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In 1995 the Wildflower Center moved to its current location southwest of Austin gradually expanding to include 279 acres of land supporting  12 acres of gardens containing 650 plant species and 100,000 plants. Formally dedicated as the Lady Bird Johnson Wildflower Center in 1995, the Center includes 2 miles of trails and an arboretum. Central irrigation is fed by a 70,000-gallon rainwater collection system and cisterns and ponds collect water for re-circulation.

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Designed by Overland Architects and J.R. Anderson Landscape Architects the Center sits lightly on the land. The architecture of limestone, wood and metal provides a regional response to the sensitive landscape of the site and reflects the history of Texas by using forms reminiscent of San Antonio missions as well as the craftsmanship of farmhouses built by German settlers of the Texas Hill Country and the vernacular features of Texas ranch compounds.

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The courtyard is visible through the entry arch.

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A seed silo provides a backdrop for seasonal plantings.

In the Landscape as Mentor issue of the journal Places landscape architect Darrell Morrison describes his love of the Texas Hill Country and its influence on the site plan of the Wildflower Center which was inspired by the forms of live oaks and the textures of native grasses (there were 663 trees on the site six inches or greater in diameter). The architects, according to Morrison, were “sympathetic to letting the landscape influence the design of the buildings …..by focusing on views of specific trees through certain windows….and (let) the landscape win in the end.”

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A mission statement for the project developed by Rick Archer and Tim Blonkvist of Overland Partners reinforces this point of view: “By design and context, the Center shall elucidate for the visitor a fundamental understanding of ecological issues, nature, and site specific environment, and in all ways the Center shall acknowledge the physical and transcendent value of native landscapes, and, by extension, the fragile precious natural Hill Country.”

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In the rendered plan above, from the Journal Places, the relationship between architectural form and landscape features is visible.  Dedicated to teaching people about the environmental necessity, economic value and natural beauty of native plants the Center’s educational facilities, including a botanical library and research facility  are accessed through a central courtyard.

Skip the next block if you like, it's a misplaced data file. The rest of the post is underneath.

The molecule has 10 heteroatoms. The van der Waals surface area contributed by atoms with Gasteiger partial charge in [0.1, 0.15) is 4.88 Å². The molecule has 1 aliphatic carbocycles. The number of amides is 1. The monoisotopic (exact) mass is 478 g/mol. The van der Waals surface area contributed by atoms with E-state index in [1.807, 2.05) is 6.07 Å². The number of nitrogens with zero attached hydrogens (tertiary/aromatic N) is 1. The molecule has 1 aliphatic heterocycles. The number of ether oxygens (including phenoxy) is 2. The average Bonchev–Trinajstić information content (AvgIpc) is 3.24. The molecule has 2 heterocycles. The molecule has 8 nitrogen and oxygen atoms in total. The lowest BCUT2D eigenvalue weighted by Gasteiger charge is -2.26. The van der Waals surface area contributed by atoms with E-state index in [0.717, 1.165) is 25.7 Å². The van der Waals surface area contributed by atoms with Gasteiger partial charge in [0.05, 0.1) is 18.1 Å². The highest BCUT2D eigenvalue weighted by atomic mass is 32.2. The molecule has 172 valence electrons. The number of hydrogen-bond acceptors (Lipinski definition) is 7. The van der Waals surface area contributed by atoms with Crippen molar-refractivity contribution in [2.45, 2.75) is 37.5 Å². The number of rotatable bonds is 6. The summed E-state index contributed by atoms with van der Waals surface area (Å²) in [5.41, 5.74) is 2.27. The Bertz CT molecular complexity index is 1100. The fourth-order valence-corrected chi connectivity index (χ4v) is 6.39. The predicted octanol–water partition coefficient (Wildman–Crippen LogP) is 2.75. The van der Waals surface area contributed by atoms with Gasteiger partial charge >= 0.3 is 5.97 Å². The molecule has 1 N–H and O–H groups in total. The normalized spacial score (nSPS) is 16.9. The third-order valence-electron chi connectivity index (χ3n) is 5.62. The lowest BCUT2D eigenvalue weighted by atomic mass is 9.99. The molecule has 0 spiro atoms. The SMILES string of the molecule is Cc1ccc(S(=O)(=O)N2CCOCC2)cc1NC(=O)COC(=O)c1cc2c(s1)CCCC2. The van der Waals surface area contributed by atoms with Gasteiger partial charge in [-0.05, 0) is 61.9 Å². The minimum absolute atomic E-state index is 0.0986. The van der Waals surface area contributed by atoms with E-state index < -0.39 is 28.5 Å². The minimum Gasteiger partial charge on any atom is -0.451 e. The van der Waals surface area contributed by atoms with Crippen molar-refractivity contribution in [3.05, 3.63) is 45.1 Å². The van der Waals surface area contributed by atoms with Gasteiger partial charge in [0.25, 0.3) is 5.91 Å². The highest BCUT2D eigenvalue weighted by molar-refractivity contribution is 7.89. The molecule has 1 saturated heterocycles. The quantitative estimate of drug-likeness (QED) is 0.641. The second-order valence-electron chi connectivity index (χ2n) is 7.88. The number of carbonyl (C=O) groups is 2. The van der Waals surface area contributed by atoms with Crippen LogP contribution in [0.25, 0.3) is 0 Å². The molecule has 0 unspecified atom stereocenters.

A naturalistic garden connects the courtyard to the display gardens bordered by greenhouses and a series of theme gardens.  A learning center and butterfly gardens as well as a series of trails have been added to the facility since the original plan was completed. The plan below, from the website, shows how the Center has expanded since its founding.

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Throughout the Center water features and shade structures are used to complement the interplay of natural and built form.

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A pergola frames the Woodland Garden.

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Informational signage is augmented by audio tours.

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The Emma Lowe Hill Country Stream is modeled after a typical stream found in the Texas Hill Country.

The Center’s newest addition is the 16 acre Mollie Steves Zachry Texas Arboretum the centerpiece of tree-related educational and research programs. Its extensive Oak Collection reflects the species’ diversity within Texas where 74% of all Oak species in the US are found.

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Affiliated with the University of Texas at Austin the Lady Bird Johnson Wildflower Center’s applied research and demonstration projects advance the mission “to increase the sustainable use and conservation of native wildflowers, plants and landscapes.  In addition “its goals are national and ambitious: to learn as much as we can about wildflower propagation and growth and to be a clearinghouse to spread that knowledge to developers, park managers and private citizens everywhere.”

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The Center is one of five U.S.organizations participating in the Millennium Seed Bank Project established by Kew Royal Botanic Gardens (http://www.kew.org/science-conservation/save-seed-prosper/millennium-seed-bank/).  It supports a landscape restoration program as well as an online native plant information network containing 27,000 native plant images available at the “Explore Plants” section of the website, www.wildflower.org.